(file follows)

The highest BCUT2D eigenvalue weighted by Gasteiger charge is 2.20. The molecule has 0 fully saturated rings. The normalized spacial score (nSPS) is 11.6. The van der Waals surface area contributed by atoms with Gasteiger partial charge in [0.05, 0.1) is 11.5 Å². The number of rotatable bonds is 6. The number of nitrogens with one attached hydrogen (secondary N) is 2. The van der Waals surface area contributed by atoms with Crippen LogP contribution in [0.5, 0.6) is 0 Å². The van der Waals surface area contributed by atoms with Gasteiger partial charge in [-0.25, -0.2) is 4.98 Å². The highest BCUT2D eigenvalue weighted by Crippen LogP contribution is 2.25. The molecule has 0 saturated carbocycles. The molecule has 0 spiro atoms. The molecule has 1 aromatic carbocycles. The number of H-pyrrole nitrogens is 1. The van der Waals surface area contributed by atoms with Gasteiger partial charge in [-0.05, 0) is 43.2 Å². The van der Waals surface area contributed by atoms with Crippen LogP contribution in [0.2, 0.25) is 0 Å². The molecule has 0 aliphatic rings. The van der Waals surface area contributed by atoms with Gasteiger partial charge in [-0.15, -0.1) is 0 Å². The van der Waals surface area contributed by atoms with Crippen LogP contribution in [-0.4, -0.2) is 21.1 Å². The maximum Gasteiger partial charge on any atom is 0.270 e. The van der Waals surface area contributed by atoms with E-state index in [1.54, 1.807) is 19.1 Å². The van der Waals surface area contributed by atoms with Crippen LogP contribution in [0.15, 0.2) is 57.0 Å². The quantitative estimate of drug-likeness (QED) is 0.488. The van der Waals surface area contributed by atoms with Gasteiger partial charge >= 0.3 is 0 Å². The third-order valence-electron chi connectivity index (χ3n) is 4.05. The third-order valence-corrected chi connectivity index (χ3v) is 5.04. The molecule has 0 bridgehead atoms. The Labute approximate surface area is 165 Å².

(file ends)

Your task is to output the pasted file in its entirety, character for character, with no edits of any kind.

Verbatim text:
The highest BCUT2D eigenvalue weighted by Gasteiger charge is 2.20. The molecule has 0 fully saturated rings. The normalized spacial score (nSPS) is 11.6. The van der Waals surface area contributed by atoms with Gasteiger partial charge in [0.05, 0.1) is 11.5 Å². The number of rotatable bonds is 6. The number of nitrogens with one attached hydrogen (secondary N) is 2. The van der Waals surface area contributed by atoms with Crippen LogP contribution in [0.5, 0.6) is 0 Å². The van der Waals surface area contributed by atoms with Gasteiger partial charge in [-0.25, -0.2) is 4.98 Å². The highest BCUT2D eigenvalue weighted by Crippen LogP contribution is 2.25. The molecule has 0 saturated carbocycles. The molecule has 0 spiro atoms. The molecule has 1 aromatic carbocycles. The number of H-pyrrole nitrogens is 1. The van der Waals surface area contributed by atoms with Gasteiger partial charge in [-0.05, 0) is 43.2 Å². The van der Waals surface area contributed by atoms with Crippen LogP contribution in [0.2, 0.25) is 0 Å². The molecule has 0 aliphatic rings. The van der Waals surface area contributed by atoms with Gasteiger partial charge in [-0.15, -0.1) is 0 Å². The van der Waals surface area contributed by atoms with Crippen LogP contribution in [-0.4, -0.2) is 21.1 Å². The maximum Gasteiger partial charge on any atom is 0.270 e. The van der Waals surface area contributed by atoms with E-state index in [1.54, 1.807) is 19.1 Å². The van der Waals surface area contributed by atoms with Crippen LogP contribution in [0.15, 0.2) is 57.0 Å². The quantitative estimate of drug-likeness (QED) is 0.488. The van der Waals surface area contributed by atoms with Gasteiger partial charge >= 0.3 is 0 Å². The third-order valence-electron chi connectivity index (χ3n) is 4.05. The third-order valence-corrected chi connectivity index (χ3v) is 5.04. The molecule has 0 bridgehead atoms. The Labute approximate surface area is 165 Å².